(2) As a cell enters the G1 stage, proteins called cyclins and  cyclin-dependent kinases (CDKs) are synthesized.

(3) CDKs, which exist at constant concentrations throughout  the cell cycle, can only become functional if they form  

associations with cyclins.

(4) Dimers: groups of proteins that work together to complete  a job

(a) Heterodimers: dimers consistent of proteins that are  

not alike

(i) Example: CDKs and cyclins

(b) Homodimers: dimers consistent of proteins that are  


(5) The cyclin concentration in a cell varies throughout the  

cycle, depending on the signals from the cellular environment. If  the cyclin concentration at G1 is low, the cell goes into a  

nondividing state (G0 phase).

(a) Cyclin levels are very low when the cell does not  

need to divide

(6) CDKs signal the cell to go into the next stage of the cell  

cycle by phosphorylating (supplying with energy) various other  proteins involved in the cell cycle process. CDKs are regulated by  changing concentrations of the cyclins.  

D. Cell cycle breakdown and cancer:

1. malignant vs. benign tumors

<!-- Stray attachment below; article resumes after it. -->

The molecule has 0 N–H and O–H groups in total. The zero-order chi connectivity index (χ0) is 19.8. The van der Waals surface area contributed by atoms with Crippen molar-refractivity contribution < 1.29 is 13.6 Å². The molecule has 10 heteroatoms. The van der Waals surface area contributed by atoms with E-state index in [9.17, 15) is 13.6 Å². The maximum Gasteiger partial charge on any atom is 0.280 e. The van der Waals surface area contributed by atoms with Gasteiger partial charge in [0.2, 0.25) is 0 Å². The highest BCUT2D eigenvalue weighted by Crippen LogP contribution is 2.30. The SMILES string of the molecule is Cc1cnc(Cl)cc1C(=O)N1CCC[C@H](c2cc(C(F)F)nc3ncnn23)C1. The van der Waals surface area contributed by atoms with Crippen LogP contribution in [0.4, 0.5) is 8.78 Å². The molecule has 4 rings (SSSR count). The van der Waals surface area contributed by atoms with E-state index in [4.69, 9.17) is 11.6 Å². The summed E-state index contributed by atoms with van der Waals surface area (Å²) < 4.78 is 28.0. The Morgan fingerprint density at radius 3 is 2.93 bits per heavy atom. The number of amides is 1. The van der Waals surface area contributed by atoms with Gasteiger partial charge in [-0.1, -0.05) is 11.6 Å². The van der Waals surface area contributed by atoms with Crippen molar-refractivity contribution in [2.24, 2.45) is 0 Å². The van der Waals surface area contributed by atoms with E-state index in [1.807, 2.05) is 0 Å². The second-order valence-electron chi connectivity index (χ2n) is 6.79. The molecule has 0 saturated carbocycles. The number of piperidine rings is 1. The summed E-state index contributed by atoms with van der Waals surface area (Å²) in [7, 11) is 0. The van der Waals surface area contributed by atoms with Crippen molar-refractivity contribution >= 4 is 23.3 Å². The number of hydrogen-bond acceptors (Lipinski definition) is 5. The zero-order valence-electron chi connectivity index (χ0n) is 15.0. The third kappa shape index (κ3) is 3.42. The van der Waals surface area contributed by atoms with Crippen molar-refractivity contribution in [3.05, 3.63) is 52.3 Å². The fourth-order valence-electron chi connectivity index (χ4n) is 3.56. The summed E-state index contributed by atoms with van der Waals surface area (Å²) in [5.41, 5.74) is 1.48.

a) Malignant tumors can spread to nearby tissues

b) Benign tumors are localized in an organ/tissue

(1) In Benign tumors, cell division stops at some because the  cells do not spread to nearby tissues.

(2) If the breakdown of the cell cycle control system is severe  (>5 mutations), the cells start to change too rapidly. They  

become amoeba-like and can seep through the tissues and get  into the bloodstream

c) The spread of cancer cells beyond their original site is called  metastasis 

(1) This happens to malignant tumor cells only because they  are the only ones that spread to nearby tissues

2. proto-oncogenes and their cellular function

a) Proto-oncogenes promote normal cell division in their normal  site

3. tumor suppressor genes and their cellular function

a) Tumor suppressor genes suppress normal cell growth and  division

b) Mutations in these genes can release cells from their controlling  functions (i.e. DNA repair, cell adhesion, or cell cycle inhibition) (1) Mutations in DNA repair genes impair the ability of the  cell to repair any further mutations, thus accelerating the  progression of cancer

(a) In cancer cells the G2 phase is extremely shortened,  and the cells do not have enough time to scan for  


c) Tumor suppressor genes usually behave as recessive alleles (i.e.  BRCA1 and BRCA2)

(1) BRCA1 is a MARKER for the precursors to breast cancer,  IT DOES NOT mean you will 100% develop the disease or that  you currently have the disease

(a) It is an ovarian cancer gene

III. Genetic code, transcription, translation 

A. Understand the relationship between the DNA and the inheritance of  proteins.

B. What is the structure of the genetic code? What makes it redundant?